sight-read what were actually newspapers on their music
Shades of 'Nefertiti'
In those days, Mr. Shorter painted "Mr. Weird" on his
saxophone case, and it's still fairly true: he speaks in
disjunctive bursts, frequently lapsing into silence halfway
through a sentence. Sometimes you think you get his meaning
and then, sadly, discover that you couldn't have been
following a colder trail.
But in many ways his youth was quite normal for America in
the 1940's: filled with the radio, comic books and the
movies. His study, where he composes at a small desk with
score paper, pen, white-out and a half-size keyboard, is
filled not with CD's but with videocassettes and laser
discs - everything from the Dean Martin celebrity roasts to
"For the Love of Ivy," "The Bad Seed," "Quilombo" and "The
What he wanted me to hear next was "The Lark Ascending,"
which he performed both in the concert band at New York
University, when he was a music-education major, and then
later in the Army band during his service, from 1956 to
1958. (He was stationed in Fort Dix, N.J.)
But as I found out later, when I bought my own copy of the
boxed set, there is a manufacturer's mistake in the track
numbering for that particular disc. We couldn't find the
"Lark," so settled instead for "Norfolk Rhapsody No. 1"
(1905-6), which Mr. Shorter also likes.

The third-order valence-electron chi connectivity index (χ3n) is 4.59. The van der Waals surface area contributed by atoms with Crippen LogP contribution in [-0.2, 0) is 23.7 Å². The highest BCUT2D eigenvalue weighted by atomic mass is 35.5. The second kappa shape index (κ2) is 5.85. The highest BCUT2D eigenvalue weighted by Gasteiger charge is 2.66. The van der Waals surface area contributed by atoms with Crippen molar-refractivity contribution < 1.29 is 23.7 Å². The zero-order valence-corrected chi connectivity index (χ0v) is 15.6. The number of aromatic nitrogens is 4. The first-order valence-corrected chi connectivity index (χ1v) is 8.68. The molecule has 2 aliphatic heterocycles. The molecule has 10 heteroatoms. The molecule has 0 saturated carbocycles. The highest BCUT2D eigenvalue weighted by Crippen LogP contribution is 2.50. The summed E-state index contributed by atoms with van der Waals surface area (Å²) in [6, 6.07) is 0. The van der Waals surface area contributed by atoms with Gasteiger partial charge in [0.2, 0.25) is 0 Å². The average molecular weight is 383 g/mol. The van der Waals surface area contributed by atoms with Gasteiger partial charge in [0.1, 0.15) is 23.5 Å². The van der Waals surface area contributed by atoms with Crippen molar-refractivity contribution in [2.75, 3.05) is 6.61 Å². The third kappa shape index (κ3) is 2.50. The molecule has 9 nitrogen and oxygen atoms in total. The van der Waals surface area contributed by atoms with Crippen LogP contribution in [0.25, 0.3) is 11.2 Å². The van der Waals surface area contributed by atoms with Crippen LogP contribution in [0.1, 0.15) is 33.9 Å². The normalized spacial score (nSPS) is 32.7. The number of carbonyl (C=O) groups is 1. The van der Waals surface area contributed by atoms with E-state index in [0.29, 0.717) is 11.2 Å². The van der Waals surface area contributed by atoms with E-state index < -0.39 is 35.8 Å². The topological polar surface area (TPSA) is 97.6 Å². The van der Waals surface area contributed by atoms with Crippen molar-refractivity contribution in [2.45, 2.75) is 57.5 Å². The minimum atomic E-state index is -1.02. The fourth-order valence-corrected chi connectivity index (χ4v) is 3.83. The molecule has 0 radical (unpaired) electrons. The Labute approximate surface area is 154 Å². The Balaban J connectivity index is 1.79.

A clarinet bubbles up with a little tendril of a line,
following a violin line; they are complementary versions of
the same melodic idea. The strings simmer quietly
underneath. As the clarinet and violin gestures keep
repeating, a tense feeling of stasis begins to take over.
"Happening," he muttered.
Especially later in the piece, when further iterations of
the line move higher, through different keys, it reminded
me a little bit of his own "Nefertiti," from 1967, with the
Miles Davis Quintet, which tensely repeats the same line
through different keys, without a solo ever actually coming
to pass. ("Nefertiti" is included on "Footprints," the new
two-disc retrospective of Mr. Shorter's work.)
'You Know, the Unknown!'
"We're going to get into some
Symphony No. 4 next," he said. He put on the opening of the
first movement, a dramatically brooding thing. "I guess
some of the early writers of movie music got this," he
said, as a noirish romantic theme emerged from a thunder of
kettledrums and bass trombones. "Like the John Williams
music in the film of Hemingway's 'The Killers.' "
Asked if he particularly liked music that suggested
something about human temperament, he responded: "Yeah! And
also going" - he made a pushing-out-into-the-universe
gesture - "you know, the unknown! I'll put on the scherzo."
The gremlin music of the scherzo heated up, turning into a
passage of gnarled, menacing little three-note
jabs-and-parries in the strings and brass. "You know that
Coltrane got some of that stuff," he said, mimicking
hands-on-the-saxophone and growling little phrases. "
'Duhdeluh... duhdeluh... duhdeluh.' "
Mr. Shorter and Coltrane were close; Mr. Shorter was
Coltrane's first significant long-term replacement in the
Davis band and he was an early and fervent Coltrane
admirer, one of the first saxophonists in the early 1960's